Symbols Used Here At NRP
In our efforts to make products and information available on our website, we have also delved into old symbols which used to not only contain significant meaning to Christian believers, but also was sometimes extremely risky to display openly.
We are working to bring old Christian symbols like these back to the forefront of the theological and doctrinal discussions in our age as one more way to help re-focus attention back to the Gospel as rediscovered in the writings of St. Paul by Dr. Martin Luther in the 16th century. As powerful as these symbols were for Christians when they were originally used or worn, we here at NRP look forward to returning them and their meanings to the common vernacular of our day, hopefully instantly conveying one’s belief in the 200-proof Gospel given to us in the death and resurrection of Jesus Christ.
Please refer to this page if you’re not sure of the history, original text or translation of any of the symbols we use in our products here at NRP.
Verbum Domini Manet in Aeternum
The Word of the Lord Endures Forever
Verbum Domini Manet in Aeternum is the motto of the Lutheran Reformation, a confident expression of the enduring power and authority of God’s Word. The motto is based on 1 Peter 1:24-25. It first appeared in the court of Frederick the Wise in 1522. He had it sewn onto the right sleeve of the court’s official clothing, which was worn by prince and servant alike. It was used by Frederick’s successors, his brother John the Steadfast, and his nephew John Frederick the Magnanimous. It became the official motto of the Smalcaldic League and was used on flags, banners, swords, and uniforms as a symbol of the unity of the Lutheran laity who struggled to defend their beliefs, communities, families and lives against those who were intent on destroying them.
(Description from Book of Concord, Reader’s Edition – Copyright © 2005 Concordia Publishing House)
The Chi Rho is one of the earliest cruciform symbols used by Christians. Also known as the more commonly named labarum, it is the literal monogram of Christ.
It is formed by superimposing the first two letters of the word “Christ” in Greek, chi = ch and rho = r. Although not technically a cross, the Chi Rho invokes the crucifixion of Jesus as well as symbolizing his status as the Christ.
The earliest evidence of the Chi Rho symbol is Constantine’s use of it on the labarum, the imperial standard, in the early 4th century AD. Lactantius, a 4th century Christian apologist, reports that on the eve of the Battle of the Milvian Bridge in 312 AD, Constantine had a vision of God in which he was commanded to mark his men’s shields with the Chi Rho symbol.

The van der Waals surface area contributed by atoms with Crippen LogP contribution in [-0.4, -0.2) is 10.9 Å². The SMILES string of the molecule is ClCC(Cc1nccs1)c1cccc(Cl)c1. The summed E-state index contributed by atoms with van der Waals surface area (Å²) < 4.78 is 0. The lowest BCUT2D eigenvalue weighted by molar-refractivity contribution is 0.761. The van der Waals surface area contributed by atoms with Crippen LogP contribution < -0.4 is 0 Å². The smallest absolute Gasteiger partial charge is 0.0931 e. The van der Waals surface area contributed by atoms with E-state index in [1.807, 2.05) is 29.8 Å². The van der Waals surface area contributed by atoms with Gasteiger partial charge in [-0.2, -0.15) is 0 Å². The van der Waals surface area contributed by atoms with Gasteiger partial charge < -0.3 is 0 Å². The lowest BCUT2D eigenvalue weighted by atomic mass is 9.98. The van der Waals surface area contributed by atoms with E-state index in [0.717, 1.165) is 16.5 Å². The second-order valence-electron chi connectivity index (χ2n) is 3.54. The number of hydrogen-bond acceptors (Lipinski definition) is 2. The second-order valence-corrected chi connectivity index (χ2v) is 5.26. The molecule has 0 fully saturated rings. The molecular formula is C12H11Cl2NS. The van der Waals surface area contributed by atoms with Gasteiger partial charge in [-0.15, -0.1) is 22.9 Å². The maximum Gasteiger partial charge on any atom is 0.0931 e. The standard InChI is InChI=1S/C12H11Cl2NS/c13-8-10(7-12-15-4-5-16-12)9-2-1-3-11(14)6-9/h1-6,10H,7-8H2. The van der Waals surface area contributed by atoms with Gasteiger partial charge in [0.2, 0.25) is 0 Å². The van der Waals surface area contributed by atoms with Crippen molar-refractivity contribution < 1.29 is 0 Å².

After Constantine’s success at the Milvian bridge, the Chi Rho became the official imperial insignia. Archaeologists have uncovered evidence demonstrating that the Chi Rho was emblazoned on the helmet and shield of Constantine as well as those of all of his soldiers. Coins and medallions minted during Constantine’s reign also bore the Chi Rho. By the year 350 AD, the Chi Rho began to be used on Christian sarcophagi and frescoes.
(Description from ancient-symbols.com)
The Luther Rose
The Luther Rose, also known as the Luther Seal, is easily the most recognized symbol for Lutheranism, and for good reason. Martin Luther personally oversaw the creation of this symbol. It provides a beautiful summary of his faith, a faith that is common to all Christians, of every place and every time. Here is how Luther explained the meaning of his seal:
Grace and peace from the Lord. As you desire to know whether my painted seal, which you sent to me, has hit the mark, I shall answer most amiably and tell you my original thoughts and reason about why my seal is a symbol of my theology. The first should be a black cross in a heart, which retains its natural color, so that I myself would be reminded that faith in the Crucified saves us. For one who believes from the heart will be justified” (Rom. 10:10). Although it is indeed a black cross, which mortifies and which should also cause pain, it leaves the heart in its natural color. It does not corrupt nature, that is, it does not kill but keeps alive. “The just shall live by faith” (Rom. 1:17) but by faith in the crucified. Such a heart should stand in the middle of a white rose, to show that faith gives joy, comfort, and peace. In other words, it places the believer into a white, joyous rose, for this faith does not give peace and joy like the world gives (John 14:27). That is why the rose should be white and not red, for white is the color of the spirits and the angels (cf. Matthew 28:3; John 20:12). Such a rose should stand in a sky-blue field, symbolizing that such joy in spirit and faith is a beginning of the heavenly future joy, which begins already, but is grasped in hope, not yet revealed. And around this field is a golden ring, symbolizing that such blessedness in Heaven lasts forever and has no end. Such blessedness is exquisite, beyond all joy and goods, just as gold is the most valuable, most precious and best metal.This is my compendium theoligae [summary of theology]. I have wanted to show it to you in good friendship, hoping for your appreciation. May Christ, our beloved Lord, be with your spirit until the life hereafter. Amen.
(Description from lcms.org)